Past experience proved a good teacher and I paced myself across the bridge and into Brooklyn remembering to stay present and enjoy the moment. A moment that lasted pretty much until mile 13, all before which I remained tuned in to the amazing crowds – I even saw a friend and a couple of people I knew there in Brooklyn – one of the most diverse boroughs of New York. Around mile 8 I stopped for a minute to use the port-a-potty, something I try hard to never do, but I really wasn’t chasing a time under the circumstances and didn’t want to give myself any additional pressure to work with. Technically, about 11 miles of the race is in Brooklyn and I felt really good most of that time. It was around mile 13, on entering into Queens, when a sudden feeling of lethargy seized me, along with a pounding headache, and I started sniffling. I could feel a temperature coming on again. At that point, I was sorely tempted to sit down right there in the streets. However, good sense, prayers, and a couple of Tylenol prevailed and after stopping to grab some water – bless the hearts of those volunteers at every station, every 2-3 miles, they did awesome double-duty both serving and encouraging us – to swallow the pills, I continued on slowly praying for the meds to kick in.

Source: nyrr.com

A few miles later, and feeling slightly better we got to the Queensboro bridge – daunting as ever in its length, ascendancy, and silence. Surprisingly, a few spectators got themselves to the halfway point on the bridge – I didn’t think it was allowed – and provided a welcome distraction for my one tracked mind, cheering loudly as we ran by. If only they knew how much that meant to me. Coming off the bridge at mile 16 to the sea of spectators on First Avenue in Manhattan was helluva amazing! It always is. I forgot everything for a brief moment and started to look around for my friends in the crowds and was hugely excited to get to see some of them. It totally floored them that I was voiceless and I had to settle for hugs, no words on my part. They thought me a hero, more like crazy I thought, to be running in my state but really all I cared about was that those cheering and running would identify with my cause and even give us a shout out as I ran by. Raising the level of awareness of Lupus is, after all, what I’m after.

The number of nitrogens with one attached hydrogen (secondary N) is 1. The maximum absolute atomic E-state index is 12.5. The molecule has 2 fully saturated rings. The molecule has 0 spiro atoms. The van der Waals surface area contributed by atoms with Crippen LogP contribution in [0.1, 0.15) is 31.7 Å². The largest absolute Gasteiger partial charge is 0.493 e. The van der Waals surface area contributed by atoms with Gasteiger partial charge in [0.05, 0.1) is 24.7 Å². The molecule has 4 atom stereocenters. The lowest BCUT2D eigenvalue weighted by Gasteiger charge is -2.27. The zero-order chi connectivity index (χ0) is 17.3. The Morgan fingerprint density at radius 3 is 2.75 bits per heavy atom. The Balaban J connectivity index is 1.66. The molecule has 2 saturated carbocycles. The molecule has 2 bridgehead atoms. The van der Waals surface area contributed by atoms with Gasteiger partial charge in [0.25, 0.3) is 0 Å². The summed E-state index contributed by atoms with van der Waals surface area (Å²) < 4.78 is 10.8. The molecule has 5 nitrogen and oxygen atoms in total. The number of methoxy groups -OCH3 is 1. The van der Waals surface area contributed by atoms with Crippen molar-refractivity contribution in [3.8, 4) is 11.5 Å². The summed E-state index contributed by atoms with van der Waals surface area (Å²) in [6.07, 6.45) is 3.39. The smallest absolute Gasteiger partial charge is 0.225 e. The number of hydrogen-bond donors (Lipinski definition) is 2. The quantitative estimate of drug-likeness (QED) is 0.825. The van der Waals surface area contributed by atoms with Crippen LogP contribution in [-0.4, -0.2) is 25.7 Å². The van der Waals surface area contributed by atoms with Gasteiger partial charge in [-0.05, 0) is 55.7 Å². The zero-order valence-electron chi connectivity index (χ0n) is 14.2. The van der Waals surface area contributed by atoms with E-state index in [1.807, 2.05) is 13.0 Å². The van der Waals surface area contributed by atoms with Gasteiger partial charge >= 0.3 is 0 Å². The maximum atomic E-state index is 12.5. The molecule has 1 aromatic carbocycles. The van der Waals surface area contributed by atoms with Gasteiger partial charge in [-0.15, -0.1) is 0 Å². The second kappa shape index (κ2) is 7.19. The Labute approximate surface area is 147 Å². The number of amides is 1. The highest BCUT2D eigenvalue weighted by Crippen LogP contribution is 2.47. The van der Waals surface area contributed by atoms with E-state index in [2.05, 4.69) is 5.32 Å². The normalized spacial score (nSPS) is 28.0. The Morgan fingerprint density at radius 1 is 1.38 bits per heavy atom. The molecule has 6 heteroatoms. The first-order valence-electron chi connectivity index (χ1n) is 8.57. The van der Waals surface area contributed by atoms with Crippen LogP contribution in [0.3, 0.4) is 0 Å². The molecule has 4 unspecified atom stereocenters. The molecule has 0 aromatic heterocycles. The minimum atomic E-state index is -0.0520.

Me looking dead in The Bronx – Source: Lupus Research Alliance

I continued up First Avenue all the way over the Willis Avenue bridge into The Bronx at which point I was told to look out for the charity cheer squad. Try as I might, I didn’t see them, though there was lots of spectators and cheers going on, which probably accounted for us not connecting. The truth is I was beginning to feel crappy once more; It didn’t help that I was getting ready to stare down Fifth Avenue, not a favorite part of this race for me. I recalled the weekend before, running down that stretch, when I had run the final 10 miles of the marathon with a group, I was running a 7:24 minute p/mile pace back then. What a difference a week makes. There I was, on Marathon Sunday, trying my darndest to keep one foot in front of the other and running an entire minute slower. In all fairness, it was a good pace considering how I was feeling, and I was really happy for the cheer support we got in Harlem and as we headed toward Central Park North. As it turned out, I remember feeling worse heading into Central Park my last time around, so this time I leaned into the sounds of the crowds and soaked up the calls, whistles, claps, and all-round cheers. New York City spectators are the best in the world and are a huge part of the marathon experience. It would have been a mistake to not feed off of them and their contagious excitement.